If you are still looking for optimism and self-belief in the ranks of the Left in what are distressing times for the movement as such, go to Ajoy Bhavan, the Communist Party of India’s historic headquarters in New Delhi, where on a typical week day you will find the unflappable D Raja busy poring over a party document or giving his own touches to one. He is by now a representative of a rare, nearly-extinct breed: a self respecting, humble and upright communist leader whose humility is as transparent as it is something deeply ingrained.
In times when the Parliamentary Left has been considerably diminished in size and influence, Raja’s insistence on hope seems somewhat incongruous. But the self-effacing 65 year old Rajya Sabha member is convinced that the Left can spring back to life even from here: Provided a sense of realism takes precedence in the movement.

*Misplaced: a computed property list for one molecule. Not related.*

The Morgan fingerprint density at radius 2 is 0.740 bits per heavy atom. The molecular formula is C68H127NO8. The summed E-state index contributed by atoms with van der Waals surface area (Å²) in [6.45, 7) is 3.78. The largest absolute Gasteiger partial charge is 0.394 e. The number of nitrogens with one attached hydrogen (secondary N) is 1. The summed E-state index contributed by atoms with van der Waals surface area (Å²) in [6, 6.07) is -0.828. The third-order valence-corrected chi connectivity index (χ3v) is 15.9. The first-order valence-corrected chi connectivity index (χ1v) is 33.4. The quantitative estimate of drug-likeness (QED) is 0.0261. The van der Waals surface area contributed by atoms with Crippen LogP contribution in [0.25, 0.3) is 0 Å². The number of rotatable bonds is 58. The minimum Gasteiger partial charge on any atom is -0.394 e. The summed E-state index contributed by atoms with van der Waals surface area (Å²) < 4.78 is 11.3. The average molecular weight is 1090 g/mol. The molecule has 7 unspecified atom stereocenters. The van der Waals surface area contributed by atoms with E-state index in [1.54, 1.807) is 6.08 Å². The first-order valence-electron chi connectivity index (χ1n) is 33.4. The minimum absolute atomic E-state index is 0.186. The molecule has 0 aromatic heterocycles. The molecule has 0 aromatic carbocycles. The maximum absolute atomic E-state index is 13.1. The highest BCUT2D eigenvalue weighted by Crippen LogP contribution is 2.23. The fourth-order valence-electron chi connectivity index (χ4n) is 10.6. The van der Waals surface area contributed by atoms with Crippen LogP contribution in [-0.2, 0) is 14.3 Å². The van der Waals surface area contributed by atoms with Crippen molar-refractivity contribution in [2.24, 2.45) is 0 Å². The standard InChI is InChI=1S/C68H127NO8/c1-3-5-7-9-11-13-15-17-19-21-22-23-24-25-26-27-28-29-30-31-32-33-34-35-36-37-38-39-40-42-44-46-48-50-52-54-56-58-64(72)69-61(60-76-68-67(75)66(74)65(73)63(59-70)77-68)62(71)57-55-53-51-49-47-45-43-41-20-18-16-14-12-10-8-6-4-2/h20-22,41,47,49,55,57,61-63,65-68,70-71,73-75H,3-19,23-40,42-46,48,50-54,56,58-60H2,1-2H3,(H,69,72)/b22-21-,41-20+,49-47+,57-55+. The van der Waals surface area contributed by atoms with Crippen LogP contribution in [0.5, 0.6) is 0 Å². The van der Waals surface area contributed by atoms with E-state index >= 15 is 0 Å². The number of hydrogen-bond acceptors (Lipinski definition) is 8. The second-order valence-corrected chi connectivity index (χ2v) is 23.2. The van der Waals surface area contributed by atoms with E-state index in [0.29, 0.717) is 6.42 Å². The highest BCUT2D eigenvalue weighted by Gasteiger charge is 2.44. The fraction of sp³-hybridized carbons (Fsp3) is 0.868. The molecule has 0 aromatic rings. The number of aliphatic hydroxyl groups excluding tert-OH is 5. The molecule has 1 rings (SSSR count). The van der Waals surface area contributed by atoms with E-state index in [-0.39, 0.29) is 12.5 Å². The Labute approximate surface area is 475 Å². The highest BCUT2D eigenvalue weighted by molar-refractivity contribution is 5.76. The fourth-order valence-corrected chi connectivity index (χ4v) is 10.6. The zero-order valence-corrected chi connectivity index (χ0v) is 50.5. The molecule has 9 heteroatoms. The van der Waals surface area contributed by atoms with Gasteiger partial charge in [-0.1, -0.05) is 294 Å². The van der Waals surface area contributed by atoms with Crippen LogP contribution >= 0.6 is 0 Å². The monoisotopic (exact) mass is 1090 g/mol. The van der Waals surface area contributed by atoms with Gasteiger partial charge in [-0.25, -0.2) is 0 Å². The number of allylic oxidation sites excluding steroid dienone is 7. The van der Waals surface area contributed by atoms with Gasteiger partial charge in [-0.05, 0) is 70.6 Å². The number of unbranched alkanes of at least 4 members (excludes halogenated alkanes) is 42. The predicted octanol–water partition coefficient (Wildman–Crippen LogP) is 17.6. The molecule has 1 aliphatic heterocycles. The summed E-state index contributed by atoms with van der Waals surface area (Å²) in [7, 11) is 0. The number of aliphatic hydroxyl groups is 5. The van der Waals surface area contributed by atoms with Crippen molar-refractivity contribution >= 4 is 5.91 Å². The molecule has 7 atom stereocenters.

It is not an easy time for the Left. The Left parties, collectively, have been reduced to 11 seats in the 544 strong Lok Sabha. These testing times, have forced the Communist parties grappling with that fundamental question again; ‘what is to be done?’ Despite the knowledge that answers are more difficult to find than ever, their optimism, however, remains unshakable; at least on the surface.
Ajoy Bhavan, the headquarters of CPI, the oldest Communist party in India wears sober and sombre look, familiar to Communist party offices. The CPI, which had 10 LS seats in 2004, four seats in 2009, has been reduced to a single seat this time. On a hot summer afternoon, with frequent power-cuts and no air-conditioning, the few party members present in the reception area are discussing the policies of the BJP as well as the possibility of CPI having to let go of the Ajoy Bhavan owing to the rising costs. The lift has been rendered ‘out of service’ as part of austerity measures to cut costs.